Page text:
Elita One and Prowl are still questioning the logistics of Optimus’ plans to find the All Spark and then take it off Cybertron saying they wouldn’t even have a chance of launching the Ark without the Decepticons shooting it out of the sky when Wheeljack interjects himself into the conversation. He brings up finding the space bridge with the scavenger Bumblebee in Episode 1 and though the tech may be beyond him, he knows someone adept at fixing things: Ratchet. For their part, Elita One and Prowl think this just continues to get more and more insane.

Shockwave meets with Megatron and tells him that with the limits imposed upon him, he hasn’t been able to get any information of use from Ultra Magnus. Megatron needs to be stopped from blasting Shockwave by Jetfire, but once settled, he tells Shockwave to get the information by any means necessary. This shit is getting dark in a hurry.

Speaking of dark, the Autobots go out in search of Ratchet when they come upon a Decepticon patrol team. Mirage disguises himself as a Decepticon, but the “mirage” doesn’t last as he sees that the patrol has a collection of Autobots that they’ve killed and displayed on large stakes and poles. A showcase where the trophies are dead enemies. As a viewer, even I’m aghast that they really went here. Not that it’s shown in close-ups or in great detail, but even from afar, the visual of six to seven Autobot bodies impaled and shown off while a Decepticon flag flies around them is harrowing. It’s a much different tone for this show than in past iterations and it is striking emotionally.

This leads to a pretty quick, but fun battle sequence which allows the Autobots to advance to an old run-down theater where Ratchet is located and nursing robots on both sides back to health. Although he wears an Autobot logo, Ratchet clearly has some issues with Optimus Prime and his methods of leadership. Again, this is surprising each time Prime is called into question. For over 30 years we’ve known him only as this all-good, paragon of virtue and to see those around him not trust him implicitly is pretty shocking.

Ultra Magnus is shown, tied and being tortured, but still refusing to give up anything about the Autobots. Shockwave advises Megatron that he will need to use unusual methods and Megatron casually agrees as he takes Jetfire and leaves to allow Shockwave to do his job. When the restraints on Magnus are momentarily released, he pulls a laser from one of the Decepticons standing guard, shoots another and aims at Shockwave – a simple scientist – who poses no threat. Running down a hallway, he catches up to Megatron and Jetfire with a clear shot at the Decepticon leader. Jetfire spins around, but Megatron tells him to stand down knowing that if he keeps his back to him, Ultra Magnus would refuse to take the shot out of honor. The hesitation costs him and Jetfire takes advantage, slicing through Magnus’s weapon and re-capturing him. Megatron says this should be a lesson for everyone: always take the shot. Jetfire, another former soldier who shares the sense of honor, is uneasy in his agreeing.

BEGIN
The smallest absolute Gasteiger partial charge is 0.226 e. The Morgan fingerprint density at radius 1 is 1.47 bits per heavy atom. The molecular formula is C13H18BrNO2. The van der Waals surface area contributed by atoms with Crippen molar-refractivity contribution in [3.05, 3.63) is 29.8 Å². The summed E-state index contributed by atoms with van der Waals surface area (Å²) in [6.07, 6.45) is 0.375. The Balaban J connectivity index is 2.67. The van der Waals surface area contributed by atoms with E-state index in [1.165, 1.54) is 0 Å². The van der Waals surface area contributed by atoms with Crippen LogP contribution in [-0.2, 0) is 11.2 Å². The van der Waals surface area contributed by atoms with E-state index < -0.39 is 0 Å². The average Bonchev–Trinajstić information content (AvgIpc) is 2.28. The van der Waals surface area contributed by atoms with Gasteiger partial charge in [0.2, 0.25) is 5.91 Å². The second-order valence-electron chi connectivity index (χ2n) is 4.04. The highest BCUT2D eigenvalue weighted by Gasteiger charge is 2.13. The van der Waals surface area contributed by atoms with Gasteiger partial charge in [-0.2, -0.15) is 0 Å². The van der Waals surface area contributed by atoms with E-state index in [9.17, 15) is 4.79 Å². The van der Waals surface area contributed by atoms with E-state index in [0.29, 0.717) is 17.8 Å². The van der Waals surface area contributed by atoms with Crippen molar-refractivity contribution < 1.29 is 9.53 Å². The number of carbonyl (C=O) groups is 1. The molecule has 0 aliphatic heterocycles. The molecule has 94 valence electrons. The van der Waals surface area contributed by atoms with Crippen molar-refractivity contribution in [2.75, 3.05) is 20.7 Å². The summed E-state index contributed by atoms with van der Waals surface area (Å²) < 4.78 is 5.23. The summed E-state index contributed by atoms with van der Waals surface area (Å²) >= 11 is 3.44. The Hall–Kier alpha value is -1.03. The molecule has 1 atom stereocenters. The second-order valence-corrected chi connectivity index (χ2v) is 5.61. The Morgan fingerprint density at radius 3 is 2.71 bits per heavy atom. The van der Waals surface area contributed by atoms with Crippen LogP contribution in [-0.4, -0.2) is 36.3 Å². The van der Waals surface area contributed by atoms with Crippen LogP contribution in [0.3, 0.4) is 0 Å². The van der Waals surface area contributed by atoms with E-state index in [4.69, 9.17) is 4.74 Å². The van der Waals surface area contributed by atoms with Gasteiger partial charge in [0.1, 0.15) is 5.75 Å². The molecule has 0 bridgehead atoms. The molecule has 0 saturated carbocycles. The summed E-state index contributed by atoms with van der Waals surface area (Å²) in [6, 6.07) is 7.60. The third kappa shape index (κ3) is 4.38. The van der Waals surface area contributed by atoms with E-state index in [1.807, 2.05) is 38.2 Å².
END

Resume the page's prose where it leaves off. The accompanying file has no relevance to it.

Ratchet finally agrees to hear out Optimus Prime and is adamant about not helping until Prime tells him of Megatron’s plans to weaponize the All Spark. He has since left his old duties as an engineer and weapons inventor behind in order to help and heal wounded robots, but understands what would happen should the All Spark fall into Decepticon hands. He reluctantly agrees to help Prime. Among the individuals being healed by Ratchet is Impactor, the Decepticon soldier which instantly leads to tension with the Autobots. Ratchet is able to keep the peace, but it is with a sense of uneasiness as there is certainly no trust, but Ratchet has a code of his own: anyone being helped must also help those who need it while here.

The torture of Ultra Magnus continues as Shockwave is basically frying his circuits under Megatron’s supervision until it becomes too much and he agrees to give the Decepticons what they want. At the same time, the Autobot party, joined by Ratchet and now Impactor is heading toward the space bridge, but it is commanded that Impactor have his Com turned off as the distrust is high. Impactor agrees whether it’s for noble reasons or not and it is removed and thrown to the side, but still flashing like a beacon which is picked up by Seekers on patrol who had believed Impactor to be killed in action.